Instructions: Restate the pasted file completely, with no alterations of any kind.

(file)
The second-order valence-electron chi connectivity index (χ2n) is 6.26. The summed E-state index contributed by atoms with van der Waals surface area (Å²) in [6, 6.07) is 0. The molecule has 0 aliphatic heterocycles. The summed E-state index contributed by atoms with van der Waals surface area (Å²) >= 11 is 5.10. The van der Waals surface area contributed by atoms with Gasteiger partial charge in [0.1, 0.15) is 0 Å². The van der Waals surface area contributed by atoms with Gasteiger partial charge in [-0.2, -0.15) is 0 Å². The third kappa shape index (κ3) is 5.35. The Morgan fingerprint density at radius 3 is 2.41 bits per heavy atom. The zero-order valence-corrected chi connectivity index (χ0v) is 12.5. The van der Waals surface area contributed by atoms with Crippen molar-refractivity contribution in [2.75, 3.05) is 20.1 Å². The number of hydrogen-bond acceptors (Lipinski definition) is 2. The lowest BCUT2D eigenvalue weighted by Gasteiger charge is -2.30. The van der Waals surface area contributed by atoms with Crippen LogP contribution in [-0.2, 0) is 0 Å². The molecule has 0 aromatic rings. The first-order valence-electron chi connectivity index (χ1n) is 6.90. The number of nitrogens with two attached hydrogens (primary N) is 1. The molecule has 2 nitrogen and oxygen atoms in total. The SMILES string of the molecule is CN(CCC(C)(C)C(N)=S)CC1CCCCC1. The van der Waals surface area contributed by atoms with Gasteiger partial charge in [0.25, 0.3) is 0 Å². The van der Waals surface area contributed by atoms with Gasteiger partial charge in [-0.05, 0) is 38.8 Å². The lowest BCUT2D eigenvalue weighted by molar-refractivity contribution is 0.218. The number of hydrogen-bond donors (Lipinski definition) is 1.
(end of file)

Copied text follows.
The second-order valence-electron chi connectivity index (χ2n) is 6.26. The summed E-state index contributed by atoms with van der Waals surface area (Å²) in [6, 6.07) is 0. The molecule has 0 aliphatic heterocycles. The summed E-state index contributed by atoms with van der Waals surface area (Å²) >= 11 is 5.10. The van der Waals surface area contributed by atoms with Gasteiger partial charge in [0.1, 0.15) is 0 Å². The van der Waals surface area contributed by atoms with Gasteiger partial charge in [-0.2, -0.15) is 0 Å². The third kappa shape index (κ3) is 5.35. The Morgan fingerprint density at radius 3 is 2.41 bits per heavy atom. The zero-order valence-corrected chi connectivity index (χ0v) is 12.5. The van der Waals surface area contributed by atoms with Crippen molar-refractivity contribution in [2.75, 3.05) is 20.1 Å². The number of hydrogen-bond acceptors (Lipinski definition) is 2. The lowest BCUT2D eigenvalue weighted by Gasteiger charge is -2.30. The van der Waals surface area contributed by atoms with Crippen LogP contribution in [-0.2, 0) is 0 Å². The molecule has 0 aromatic rings. The first-order valence-electron chi connectivity index (χ1n) is 6.90. The number of nitrogens with two attached hydrogens (primary N) is 1. The molecule has 2 nitrogen and oxygen atoms in total. The SMILES string of the molecule is CN(CCC(C)(C)C(N)=S)CC1CCCCC1. The van der Waals surface area contributed by atoms with Gasteiger partial charge in [0.25, 0.3) is 0 Å². The van der Waals surface area contributed by atoms with Gasteiger partial charge in [-0.05, 0) is 38.8 Å². The lowest BCUT2D eigenvalue weighted by molar-refractivity contribution is 0.218. The number of hydrogen-bond donors (Lipinski definition) is 1.